Valerie Joseph, founder, POSH’d
Ethereal sundresses, embellished bomber jackets and breezy, on-trend wrap dresses pack the racks at POSH’d boutique like a well-stuffed closet from a modern gal’s dreams. Amid displays of glitzy statement baubles, stylish coffee table books and cheeky stationery, owner Valerie Joseph is looking chic as can be in her many roles as buyer, sales manager and everything in between, greeting shoppers and eagerly running ball-gown skirts and crystal-studded crop tops to a customer in the dressing room. It’s prom season, and the customer in question is looking for an ensemble that will blow her besties away.
She came to the right place. Before long, the prom-goer is sent on her way clutching a dramatic cerulean two-piece number and beaming from ear to ear.
Joseph’s aggressive, people-oriented approach and unique combination of passion, talent and trendspotting abilities have set her brand apart from the many cookie-cutter shops out there. That and her solid decade of experience in the industry doing everything from merchandising to sales to management.
Her affinity for fashion started young. “I used to make my own clothes,” Joseph says, reminiscing about past creations made of paper and Scotch tape. “I would not do my homework at night and stay up to make a new outfit to wear to school the next day because I didn’t want to wear what everyone else was wearing.”
After high school, she dove into the retail business, starting at a boutique in Ala Moana Center and moving from company to company over the next decade. After her employer went out of business, Joseph found herself at a crossroads. She had an unlikely “aha” moment while interviewing for a prestigious, well-paying position at a big company. For Joseph, it was a wake-up call and a chance to make a decision: keep doing what she’s always done or take a leap of faith and jump-start her own passion project. She called her husband after the interview and told him, “We’re opening a boutique.”
She never once looked back. “I’d found what I wanted,” Joseph says. “I was so passionate about creating my own, where I could really deliver something different to the marketplace.”
Joseph already knew how to buy, how to build out a space and how to manage a business. From there it was about pure motivation and dedication, and she had that in spades. She planned her first buying trips by day and doodled store layouts on dinner napkins by night. Her husband, a fellow business owner, brought in his expertise and found the venue, allowing Joseph to truly let her creative juices flow.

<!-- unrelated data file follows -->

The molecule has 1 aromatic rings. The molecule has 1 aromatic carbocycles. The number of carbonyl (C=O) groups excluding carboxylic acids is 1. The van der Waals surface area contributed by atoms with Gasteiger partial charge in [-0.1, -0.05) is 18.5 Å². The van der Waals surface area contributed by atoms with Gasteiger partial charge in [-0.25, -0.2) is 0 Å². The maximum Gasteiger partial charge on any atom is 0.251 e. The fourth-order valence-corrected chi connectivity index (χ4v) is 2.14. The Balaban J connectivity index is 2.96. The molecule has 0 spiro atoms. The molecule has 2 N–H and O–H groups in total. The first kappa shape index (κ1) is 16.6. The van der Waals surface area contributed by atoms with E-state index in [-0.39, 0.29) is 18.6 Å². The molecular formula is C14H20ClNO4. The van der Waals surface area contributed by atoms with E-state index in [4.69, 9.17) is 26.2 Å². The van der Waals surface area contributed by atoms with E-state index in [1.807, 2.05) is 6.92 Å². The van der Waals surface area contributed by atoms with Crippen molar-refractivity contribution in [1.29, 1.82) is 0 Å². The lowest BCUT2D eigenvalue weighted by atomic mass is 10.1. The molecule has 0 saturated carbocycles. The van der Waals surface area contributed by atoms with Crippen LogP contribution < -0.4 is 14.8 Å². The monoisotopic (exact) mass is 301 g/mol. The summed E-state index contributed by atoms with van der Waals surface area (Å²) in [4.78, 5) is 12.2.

In the decade since, the store has snagged numerous “best of” mentions in local magazines, moved to a bigger space and joined the coveted lineup at Ala Moana Center. But Joseph was getting antsy. It was time for something new, something for the modern, career-oriented woman who appreciates good style and good taste. Enter POSH’d.
People are still at the core of her business. This, of course, starts with a well-curated team but ultimately revolves around the customer and the community. “I love working with customers,” Joseph says. “I love the energy when I feel we can create together, and it’s so satisfying to me when I can transform them into something that makes them feel good and look good.”
Joseph relies on a tried-and-true formula she calls “the science” to help her do that. It’s her rule of thumb for finding the silhouette and color family that will help a women look her best. Joseph isn’t looking to mold women into a carbon copy of the latest trends. She wants to celebrate what drives her customer on the inside and enhance her best features, regardless of age, body shape or style. It takes work, patience and dedication, but it’s been absolutely key to the POSH’d model since day one.
“I thought that, number one, we needed to make sure we treat everyone like we are their personal shopper,” Joseph says, citing high-end retail stores such as Neiman Marcus as her inspiration. For Joseph, bringing that luxurious experience to every woman just made sense. “Normally, you need to have a lot of money to get a personal shopper,” Joseph says. “I didn’t understand that. That’s something I want to make sure we maintain and really push hard in our boutique—our service.”
For Joseph, service goes far beyond the cash wrap. Not only does Joseph lead branding workshops for fellow entrepreneurs and provide internships for eager high school or college students, she also hosts Fresh, an annual fashion event that raises funds for community organizations like Community Helping Schools.
“Because I’m a product of public school and never went to college, I feel it’s really important to give back to the community,” Joseph says. “Growing up, I felt I had to really prove my worth. I could feel that struggle. I want to make sure that in everything we do at the boutique, we are always working with the community and thinking how we can support it.”